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Nov
07

Why Some Social Movements Succeed While Others Don't

This is the question that drives the recent book by Leslie Crutchfield, "How Change Happens: Why Some Social Movements Succeed While Others Don't" (2018). This book is about social movements in the US, or that are primarily US-led. It offers some interesting case studies, quite descriptive throughout. The author summarizes the objective as seeking to understand why "some changes occur, but others don't? What are the factors that drive successful social and environmental change campaigns, while others falter? This book examines the leadership approaches, campaign strategies, and ground-level tactics employed by a range of modern social change efforts peaking since the 1980s" (p. 3). The key lessons can be summarized in six points:

  • "Winning movements are fueled by energy that materializes from the bottom up." (p. 12)
  • Do "the yeoman's work of pushing for improvements at the state and local level, advocating town by town, racking up small wins and building momentum incrementally, rather than going for national change at the start." (p. 12)
  • "change public attitudes so people believe the changes they seek are fair and right" (p. 13)
  • Put your "egos and organizational identities to the side (if only temporarily) so disparate factions can come together around a common agenda" (p. 13)
  • "Businesses can affect major change by altering their employee policies; raising their influential voices in public debates; and leveraging their innovation capabilities, as well as their brands and customer loyalty, for causes" (p. 13)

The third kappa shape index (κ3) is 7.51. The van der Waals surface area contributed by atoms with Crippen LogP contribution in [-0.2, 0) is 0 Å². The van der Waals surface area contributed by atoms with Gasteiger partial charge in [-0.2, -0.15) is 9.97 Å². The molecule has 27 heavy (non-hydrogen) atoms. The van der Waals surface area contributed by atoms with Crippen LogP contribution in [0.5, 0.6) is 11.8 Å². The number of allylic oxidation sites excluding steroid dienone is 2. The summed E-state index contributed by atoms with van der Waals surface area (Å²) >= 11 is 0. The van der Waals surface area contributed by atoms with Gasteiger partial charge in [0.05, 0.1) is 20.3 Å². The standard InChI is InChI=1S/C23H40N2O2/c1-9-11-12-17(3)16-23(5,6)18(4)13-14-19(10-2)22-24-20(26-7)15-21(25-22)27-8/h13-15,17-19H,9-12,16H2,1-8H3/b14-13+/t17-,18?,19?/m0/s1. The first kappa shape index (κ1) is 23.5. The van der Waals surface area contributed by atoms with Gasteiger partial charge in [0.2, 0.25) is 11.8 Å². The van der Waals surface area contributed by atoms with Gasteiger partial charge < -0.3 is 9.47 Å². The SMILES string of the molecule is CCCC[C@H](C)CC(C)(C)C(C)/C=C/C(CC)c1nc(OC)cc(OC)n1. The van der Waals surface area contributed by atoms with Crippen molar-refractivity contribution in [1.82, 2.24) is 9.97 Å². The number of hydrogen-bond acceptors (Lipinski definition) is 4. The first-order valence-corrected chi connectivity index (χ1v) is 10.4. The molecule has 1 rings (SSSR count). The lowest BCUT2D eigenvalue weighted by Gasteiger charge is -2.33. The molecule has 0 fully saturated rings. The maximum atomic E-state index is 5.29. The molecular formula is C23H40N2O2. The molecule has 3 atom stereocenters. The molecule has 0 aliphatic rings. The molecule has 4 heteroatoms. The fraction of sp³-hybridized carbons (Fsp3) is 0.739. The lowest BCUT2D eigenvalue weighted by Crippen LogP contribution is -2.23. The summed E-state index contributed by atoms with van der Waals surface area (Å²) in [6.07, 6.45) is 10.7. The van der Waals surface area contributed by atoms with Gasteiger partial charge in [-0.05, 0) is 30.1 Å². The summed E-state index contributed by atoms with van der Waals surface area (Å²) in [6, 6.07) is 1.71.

• "Instead of small handfuls of elites dictating to troops from the top down or an amorphous mob of activists genuflecting for change from the bottom up, the most effective movements find the balance between the "leaderless" and the "leader-led" extremes" (p. 14).

I found the book somewhat repetitive. Given two years had passed since "How Change Happens" (Duncan Green's version) was published, and all the hullabaloo around it, it is odd that the author does not even cite Green's book (same title, same topic). Many of the key concepts this book tried to introduce (e.g. complexity, systems) where already introduced in Green's book. Maybe more disappointing is that Crutchfield does not employ complexity or systems approaches consistently, but rather uses them narrowly and in a specific way. Other findings in this book are reflected in a range of existing books (which are also not cited), such as those on leadership, which includes books that are also specific to the US context. Two relevant omissions were McChrystal (2015) and Bond and Exley (2016). The lack of engagement with all this relevant literature is unfortunate, particularly given the research produced was done by a large team. If you are looking for a book on this topic, I would suggest Green's 'How Change Happens' before this one (unless you are seeking out the specific US case studies).